A quick Mac question?

Discussion in 'MacBook Air' started by Faux Carnival, Jul 16, 2011.

  1. Faux Carnival macrumors 6502a

    Aug 1, 2010
    Don't USB sticks formatted as NTFS work with Macs?
  2. 42streetsdown macrumors 6502a


    Feb 12, 2011
    Gallifrey, 5124
  3. Faux Carnival thread starter macrumors 6502a

    Aug 1, 2010
    Thanks 42. So, how does Mac OS handle files larger than 4GB without any 3rd party software?
  4. Intell macrumors P6


    Jan 24, 2010
    Macs use HFS+ for large disks. With HFS+ they can be read and write without any problems. But Windows cannot see a HFS+ disk without special drivers.
  5. Faux Carnival thread starter macrumors 6502a

    Aug 1, 2010
    So, when you are on Windows via Boot Camp, can you read/write files on NTFS without any 3rd party programs?
  6. Rigby macrumors 601

    Aug 5, 2008
    San Jose, CA
    Yes, of course.

    Also, to exchange files between Windows and Mac OS X via a USB stick, you can use the ExFAT filesystem. It supports large files and can be read and written by both operating systems (Snow Leopard or later for Mac OS).
  7. KPOM macrumors G5

    Oct 23, 2010
    x2 for formatting your USB drives in ExFAT. Microsoft designed this file format specifically for flash storage, and Apple started supporting it in Snow Leopard. It's the closest we have to a universal file system for Macs and Windows PCs. Unfortunately, neither OS X nor Windows will boot from an ExFAT partition. It's essentially FAT64.
  8. Faux Carnival thread starter macrumors 6502a

    Aug 1, 2010
    From Windows (Boot Camp), can I access mac files?
  9. KPOM macrumors G5

    Oct 23, 2010
    Yes, but only if you do not encrypt your Mac partition using File Vault. Boot Camp installs a driver that lets Windows 7 read HFS+ partitions.
  10. Faux Carnival thread starter macrumors 6502a

    Aug 1, 2010
    So, if I can access the Mac partition under Boot Camp, I can just copy the file onto my Boot Camp partition and then write to an NTFS drive from Windows directly. Right?
  11. GGJstudios macrumors Westmere


    May 16, 2008

    For clarification, here's a rundown of various formats:

    FAT32 (File Allocation Table)
    • Read/Write FAT32 from both native Windows and native Mac OS X.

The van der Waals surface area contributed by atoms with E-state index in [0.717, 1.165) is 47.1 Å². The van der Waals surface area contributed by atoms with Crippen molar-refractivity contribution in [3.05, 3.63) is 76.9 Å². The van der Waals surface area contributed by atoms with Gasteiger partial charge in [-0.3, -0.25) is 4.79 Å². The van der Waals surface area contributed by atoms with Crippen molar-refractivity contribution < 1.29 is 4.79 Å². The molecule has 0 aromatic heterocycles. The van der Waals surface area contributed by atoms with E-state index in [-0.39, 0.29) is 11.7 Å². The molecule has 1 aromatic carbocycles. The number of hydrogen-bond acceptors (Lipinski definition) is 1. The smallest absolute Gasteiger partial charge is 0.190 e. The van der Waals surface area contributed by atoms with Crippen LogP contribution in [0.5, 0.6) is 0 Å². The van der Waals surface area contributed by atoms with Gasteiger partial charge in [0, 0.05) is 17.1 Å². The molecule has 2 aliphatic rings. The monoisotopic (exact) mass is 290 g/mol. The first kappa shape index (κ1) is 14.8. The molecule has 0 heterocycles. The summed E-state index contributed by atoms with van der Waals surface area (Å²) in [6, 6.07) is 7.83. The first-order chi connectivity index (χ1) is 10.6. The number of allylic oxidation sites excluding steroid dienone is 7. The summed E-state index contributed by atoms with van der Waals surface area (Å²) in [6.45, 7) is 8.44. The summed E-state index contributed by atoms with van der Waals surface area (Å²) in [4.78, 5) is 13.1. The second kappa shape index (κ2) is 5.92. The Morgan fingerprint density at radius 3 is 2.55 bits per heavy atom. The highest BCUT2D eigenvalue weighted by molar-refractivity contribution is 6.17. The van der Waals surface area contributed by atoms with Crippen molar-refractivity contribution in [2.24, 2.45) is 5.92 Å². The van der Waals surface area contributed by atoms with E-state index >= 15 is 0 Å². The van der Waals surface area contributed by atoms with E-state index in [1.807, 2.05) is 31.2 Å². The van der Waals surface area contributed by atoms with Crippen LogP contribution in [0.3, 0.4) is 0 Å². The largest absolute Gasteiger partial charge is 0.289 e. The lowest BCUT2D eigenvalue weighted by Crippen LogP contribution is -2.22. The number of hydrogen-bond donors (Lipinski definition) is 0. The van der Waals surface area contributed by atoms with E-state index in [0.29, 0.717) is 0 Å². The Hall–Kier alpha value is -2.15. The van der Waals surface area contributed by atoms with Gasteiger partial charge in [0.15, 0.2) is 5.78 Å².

[*]Maximum file size: 4GB.
    • Maximum volume size: 2TB
    NTFS (Windows NT File System)
    • Read/Write NTFS from native Windows.
    • Read only NTFS from native Mac OS X
      [*]To Read/Write/Format NTFS from Mac OS X: Install NTFS-3G for Mac OS X (free)
    • Some have reported problems using Tuxera (approx $36).
    • Some have had good results with Paragon (approx $20)
    • Native NTFS support can be enabled in Snow Leopard and Lion, but is not advisable, due to instability.
    • AirPort Extreme (802.11n) and Time Capsule do not support NTFS
    • Maximum file size: 16 TB
    • Maximum volume size: 256TB
    HFS+ (Hierarchical File System, a.k.a. Mac OS Extended)
    • Read/Write HFS+ from native Mac OS X
    • Required for Time Machine or Carbon Copy Cloner or SuperDuper! backups of Mac internal hard drive.
      [*]To Read/Write HFS+ from Windows, Install MacDrive
      [*]To Read HFS+ (but not Write) from Windows, Install HFSExplorer
    • Maximum file size: 8EiB
    • Maximum volume size: 8EiB
    exFAT (FAT64)
    • Supported in Mac OS X only in 10.6.5 or later.
    • Not all Windows versions support exFAT. See disadvantages.
    • exFAT (Extended File Allocation Table)
    • AirPort Extreme (802.11n) and Time Capsule do not support exFAT
    • Maximum file size: 16 EiB
    • Maximum volume size: 64 ZiB

    Also, you may have better success in attracting responses to your thread, and you'll make your thread easier to find for those searching for the same answers, if you follow this tip.

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